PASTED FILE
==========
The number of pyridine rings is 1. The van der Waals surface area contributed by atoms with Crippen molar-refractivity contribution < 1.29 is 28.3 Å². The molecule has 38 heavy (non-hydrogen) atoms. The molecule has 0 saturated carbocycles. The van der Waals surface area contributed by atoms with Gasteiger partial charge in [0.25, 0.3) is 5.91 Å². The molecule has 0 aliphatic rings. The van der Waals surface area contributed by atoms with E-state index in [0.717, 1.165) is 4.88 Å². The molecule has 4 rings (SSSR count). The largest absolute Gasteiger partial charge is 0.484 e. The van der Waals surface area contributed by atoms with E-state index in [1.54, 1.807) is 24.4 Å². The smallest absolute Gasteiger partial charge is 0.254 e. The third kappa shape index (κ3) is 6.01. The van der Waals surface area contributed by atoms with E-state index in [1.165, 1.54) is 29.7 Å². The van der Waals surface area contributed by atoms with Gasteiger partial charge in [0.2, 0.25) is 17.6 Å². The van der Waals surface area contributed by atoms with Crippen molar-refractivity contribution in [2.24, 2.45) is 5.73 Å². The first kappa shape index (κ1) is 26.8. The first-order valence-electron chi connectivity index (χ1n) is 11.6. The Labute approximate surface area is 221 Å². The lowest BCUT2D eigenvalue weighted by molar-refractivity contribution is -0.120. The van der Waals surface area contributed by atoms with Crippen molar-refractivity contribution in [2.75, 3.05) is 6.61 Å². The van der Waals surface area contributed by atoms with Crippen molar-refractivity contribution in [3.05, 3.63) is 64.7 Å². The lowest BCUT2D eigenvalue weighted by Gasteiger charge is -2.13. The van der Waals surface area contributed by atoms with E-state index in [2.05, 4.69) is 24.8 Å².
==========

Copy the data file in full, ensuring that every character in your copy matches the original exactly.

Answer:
The number of pyridine rings is 1. The van der Waals surface area contributed by atoms with Crippen molar-refractivity contribution < 1.29 is 28.3 Å². The molecule has 38 heavy (non-hydrogen) atoms. The molecule has 0 saturated carbocycles. The van der Waals surface area contributed by atoms with Gasteiger partial charge in [0.25, 0.3) is 5.91 Å². The molecule has 0 aliphatic rings. The van der Waals surface area contributed by atoms with E-state index in [0.717, 1.165) is 4.88 Å². The molecule has 4 rings (SSSR count). The largest absolute Gasteiger partial charge is 0.484 e. The van der Waals surface area contributed by atoms with E-state index in [1.54, 1.807) is 24.4 Å². The smallest absolute Gasteiger partial charge is 0.254 e. The third kappa shape index (κ3) is 6.01. The van der Waals surface area contributed by atoms with E-state index in [1.165, 1.54) is 29.7 Å². The van der Waals surface area contributed by atoms with Gasteiger partial charge in [0.2, 0.25) is 17.6 Å². The van der Waals surface area contributed by atoms with Crippen molar-refractivity contribution in [2.24, 2.45) is 5.73 Å². The first kappa shape index (κ1) is 26.8. The first-order valence-electron chi connectivity index (χ1n) is 11.6. The Labute approximate surface area is 221 Å². The lowest BCUT2D eigenvalue weighted by molar-refractivity contribution is -0.120. The van der Waals surface area contributed by atoms with Crippen molar-refractivity contribution in [2.75, 3.05) is 6.61 Å². The van der Waals surface area contributed by atoms with Crippen molar-refractivity contribution in [3.05, 3.63) is 64.7 Å². The lowest BCUT2D eigenvalue weighted by Gasteiger charge is -2.13. The van der Waals surface area contributed by atoms with E-state index in [2.05, 4.69) is 24.8 Å².